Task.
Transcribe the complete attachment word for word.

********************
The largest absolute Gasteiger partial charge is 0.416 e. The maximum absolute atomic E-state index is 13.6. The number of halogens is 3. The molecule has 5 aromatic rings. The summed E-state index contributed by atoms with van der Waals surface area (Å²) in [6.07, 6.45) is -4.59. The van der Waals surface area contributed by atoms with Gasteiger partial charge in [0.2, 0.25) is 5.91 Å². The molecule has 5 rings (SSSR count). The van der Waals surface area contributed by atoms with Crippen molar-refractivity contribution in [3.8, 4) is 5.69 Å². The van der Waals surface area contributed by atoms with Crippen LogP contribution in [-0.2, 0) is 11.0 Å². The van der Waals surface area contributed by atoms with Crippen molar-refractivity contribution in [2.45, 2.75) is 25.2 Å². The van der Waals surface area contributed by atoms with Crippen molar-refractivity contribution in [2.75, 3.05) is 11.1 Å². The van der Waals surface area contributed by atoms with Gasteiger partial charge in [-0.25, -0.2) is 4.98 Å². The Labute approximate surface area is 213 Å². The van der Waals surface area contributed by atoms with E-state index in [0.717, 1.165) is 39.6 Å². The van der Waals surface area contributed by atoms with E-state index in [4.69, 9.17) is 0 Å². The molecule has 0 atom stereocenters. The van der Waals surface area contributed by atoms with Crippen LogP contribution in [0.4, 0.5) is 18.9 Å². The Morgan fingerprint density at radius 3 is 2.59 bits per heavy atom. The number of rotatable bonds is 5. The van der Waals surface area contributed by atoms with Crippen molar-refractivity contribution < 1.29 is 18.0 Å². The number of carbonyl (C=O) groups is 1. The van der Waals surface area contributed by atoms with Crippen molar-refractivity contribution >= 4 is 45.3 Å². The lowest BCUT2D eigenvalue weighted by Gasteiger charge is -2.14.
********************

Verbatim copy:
The largest absolute Gasteiger partial charge is 0.416 e. The maximum absolute atomic E-state index is 13.6. The number of halogens is 3. The molecule has 5 aromatic rings. The summed E-state index contributed by atoms with van der Waals surface area (Å²) in [6.07, 6.45) is -4.59. The van der Waals surface area contributed by atoms with Gasteiger partial charge in [0.2, 0.25) is 5.91 Å². The molecule has 5 rings (SSSR count). The van der Waals surface area contributed by atoms with Crippen molar-refractivity contribution in [3.8, 4) is 5.69 Å². The van der Waals surface area contributed by atoms with Crippen LogP contribution in [-0.2, 0) is 11.0 Å². The van der Waals surface area contributed by atoms with Crippen molar-refractivity contribution in [2.45, 2.75) is 25.2 Å². The van der Waals surface area contributed by atoms with Crippen molar-refractivity contribution in [2.75, 3.05) is 11.1 Å². The van der Waals surface area contributed by atoms with Gasteiger partial charge in [-0.25, -0.2) is 4.98 Å². The Labute approximate surface area is 213 Å². The van der Waals surface area contributed by atoms with E-state index in [0.717, 1.165) is 39.6 Å². The van der Waals surface area contributed by atoms with E-state index in [4.69, 9.17) is 0 Å². The molecule has 0 atom stereocenters. The van der Waals surface area contributed by atoms with Crippen LogP contribution in [0.4, 0.5) is 18.9 Å². The Morgan fingerprint density at radius 3 is 2.59 bits per heavy atom. The number of rotatable bonds is 5. The van der Waals surface area contributed by atoms with Crippen molar-refractivity contribution < 1.29 is 18.0 Å². The number of carbonyl (C=O) groups is 1. The van der Waals surface area contributed by atoms with Crippen molar-refractivity contribution >= 4 is 45.3 Å². The lowest BCUT2D eigenvalue weighted by Gasteiger charge is -2.14.